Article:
In the southern hemisphere, there have been a variety of proposed mechanisms for MHW. Behrens et al.12 suggested that heat content fluctuations in the Tasman Sea are predominately controlled by variations in the meridional heat transport from the subtropics via the East Australian Current, impacted by wind stress curl anomalies north of the region. Li et al.13 similarly suggested about half of historical Tasman Sea MHW were due to increased poleward transport within the East Australian Current, but that the variability is driven by westward-propagating sea surface height anomalies from the interior South Pacific. There are also questions about how deep MHW penetrate, whether they are simply due to a lack of wind stress leading to surface-intensified warming4, or whether they can show deep expression with maximum warming below the surface as seen off Western Australia14.

In this article, global reanalyses of sea surface temperature, sea-level atmospheric pressure, air-sea heat flux, and wind stress are used to investigate whether MHW/MCS in the southern hemisphere are becoming more frequent or more intense, and their relationship to global forcing.

The average of SSTA at the peak of all 22 warm events (Fig. 4) has a maximum value in the Tasman Sea, as would be expected, where mean SSTA >1.0, but in addition, there are regions in the Atlantic and Pacific Oceans where mean SSTA exceeds 0.5, and a lessor region in the Atlantic Ocean where mean SSTA exceeds 0.25. The average atmospheric pressure anomaly (PA) for all 22 warm events shows a clear W4 structure with three strong highs (mean PA>5 hPa, labelled A to C), and a 4th, weaker high south of Africa (D). Each pressure high is centred south-east of a respective high in SSTA.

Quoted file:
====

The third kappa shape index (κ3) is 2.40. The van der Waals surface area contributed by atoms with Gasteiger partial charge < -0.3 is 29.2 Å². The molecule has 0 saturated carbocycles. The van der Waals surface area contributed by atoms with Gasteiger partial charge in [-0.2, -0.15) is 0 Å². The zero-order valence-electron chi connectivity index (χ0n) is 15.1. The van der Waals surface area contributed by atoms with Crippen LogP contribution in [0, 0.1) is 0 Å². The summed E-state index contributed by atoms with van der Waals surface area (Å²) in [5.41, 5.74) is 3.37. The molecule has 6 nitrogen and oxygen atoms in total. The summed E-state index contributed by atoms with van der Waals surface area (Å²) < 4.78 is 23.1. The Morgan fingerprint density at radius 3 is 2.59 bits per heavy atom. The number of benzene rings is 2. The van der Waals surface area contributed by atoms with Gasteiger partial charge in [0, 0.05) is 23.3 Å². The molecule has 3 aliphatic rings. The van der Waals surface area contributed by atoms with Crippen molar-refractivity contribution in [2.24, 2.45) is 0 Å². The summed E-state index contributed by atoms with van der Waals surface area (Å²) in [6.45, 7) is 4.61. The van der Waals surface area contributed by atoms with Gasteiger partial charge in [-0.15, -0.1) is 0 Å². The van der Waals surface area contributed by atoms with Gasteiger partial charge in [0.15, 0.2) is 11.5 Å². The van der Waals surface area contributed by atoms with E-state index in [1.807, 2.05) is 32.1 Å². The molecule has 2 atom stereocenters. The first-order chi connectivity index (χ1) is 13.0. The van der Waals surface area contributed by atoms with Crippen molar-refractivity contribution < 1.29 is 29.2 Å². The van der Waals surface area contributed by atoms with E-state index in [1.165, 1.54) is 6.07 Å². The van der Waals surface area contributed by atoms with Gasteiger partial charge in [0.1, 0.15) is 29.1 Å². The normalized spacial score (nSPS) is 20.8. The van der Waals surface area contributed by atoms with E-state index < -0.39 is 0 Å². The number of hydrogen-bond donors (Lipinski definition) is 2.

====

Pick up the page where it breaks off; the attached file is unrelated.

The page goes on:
Forty-five days prior to the peak in canonical MHW, atmospheric pressure anomaly shows the three highs (PA>3 hPa) south of Africa (A), Australia (B), and in the Atlantic Ocean (D), with a weaker high (>2 hPa) west of South America (C). Over the next 45 d, the high south of Africa (A) propagates eastwards while the Australian high (B) moves eastwards more slowly, so that an intense low develops between them. By 15 d prior to the peak, the Australian high sits over and to the east of New Zealand, and remains stationary until the peak, then it dissipates.